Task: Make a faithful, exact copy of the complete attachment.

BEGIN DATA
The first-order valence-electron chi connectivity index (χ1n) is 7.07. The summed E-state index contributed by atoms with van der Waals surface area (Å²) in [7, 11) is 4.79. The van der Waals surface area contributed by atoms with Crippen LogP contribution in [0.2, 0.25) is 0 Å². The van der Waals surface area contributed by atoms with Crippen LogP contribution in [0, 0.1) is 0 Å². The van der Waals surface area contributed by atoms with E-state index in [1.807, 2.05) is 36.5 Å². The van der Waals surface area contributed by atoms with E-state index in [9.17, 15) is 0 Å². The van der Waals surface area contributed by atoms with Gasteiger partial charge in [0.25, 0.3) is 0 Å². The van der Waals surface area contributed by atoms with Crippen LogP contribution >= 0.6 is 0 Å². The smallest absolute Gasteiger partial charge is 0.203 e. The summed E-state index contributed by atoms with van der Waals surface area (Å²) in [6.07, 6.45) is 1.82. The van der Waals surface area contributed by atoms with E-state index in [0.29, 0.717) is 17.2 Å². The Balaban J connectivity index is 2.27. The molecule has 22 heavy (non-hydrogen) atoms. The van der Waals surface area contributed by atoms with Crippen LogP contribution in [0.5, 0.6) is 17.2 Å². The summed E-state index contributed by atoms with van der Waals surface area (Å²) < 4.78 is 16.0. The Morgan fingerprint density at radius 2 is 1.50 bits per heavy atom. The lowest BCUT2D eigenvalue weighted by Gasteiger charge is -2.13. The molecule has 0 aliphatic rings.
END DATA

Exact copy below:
The first-order valence-electron chi connectivity index (χ1n) is 7.07. The summed E-state index contributed by atoms with van der Waals surface area (Å²) in [7, 11) is 4.79. The van der Waals surface area contributed by atoms with Crippen LogP contribution in [0.2, 0.25) is 0 Å². The van der Waals surface area contributed by atoms with Crippen LogP contribution in [0, 0.1) is 0 Å². The van der Waals surface area contributed by atoms with E-state index in [1.807, 2.05) is 36.5 Å². The van der Waals surface area contributed by atoms with E-state index in [9.17, 15) is 0 Å². The van der Waals surface area contributed by atoms with Gasteiger partial charge in [0.25, 0.3) is 0 Å². The van der Waals surface area contributed by atoms with Crippen LogP contribution >= 0.6 is 0 Å². The smallest absolute Gasteiger partial charge is 0.203 e. The summed E-state index contributed by atoms with van der Waals surface area (Å²) in [6.07, 6.45) is 1.82. The van der Waals surface area contributed by atoms with E-state index in [0.29, 0.717) is 17.2 Å². The Balaban J connectivity index is 2.27. The molecule has 22 heavy (non-hydrogen) atoms. The van der Waals surface area contributed by atoms with Crippen LogP contribution in [0.5, 0.6) is 17.2 Å². The summed E-state index contributed by atoms with van der Waals surface area (Å²) < 4.78 is 16.0. The Morgan fingerprint density at radius 2 is 1.50 bits per heavy atom. The lowest BCUT2D eigenvalue weighted by Gasteiger charge is -2.13. The molecule has 0 aliphatic rings.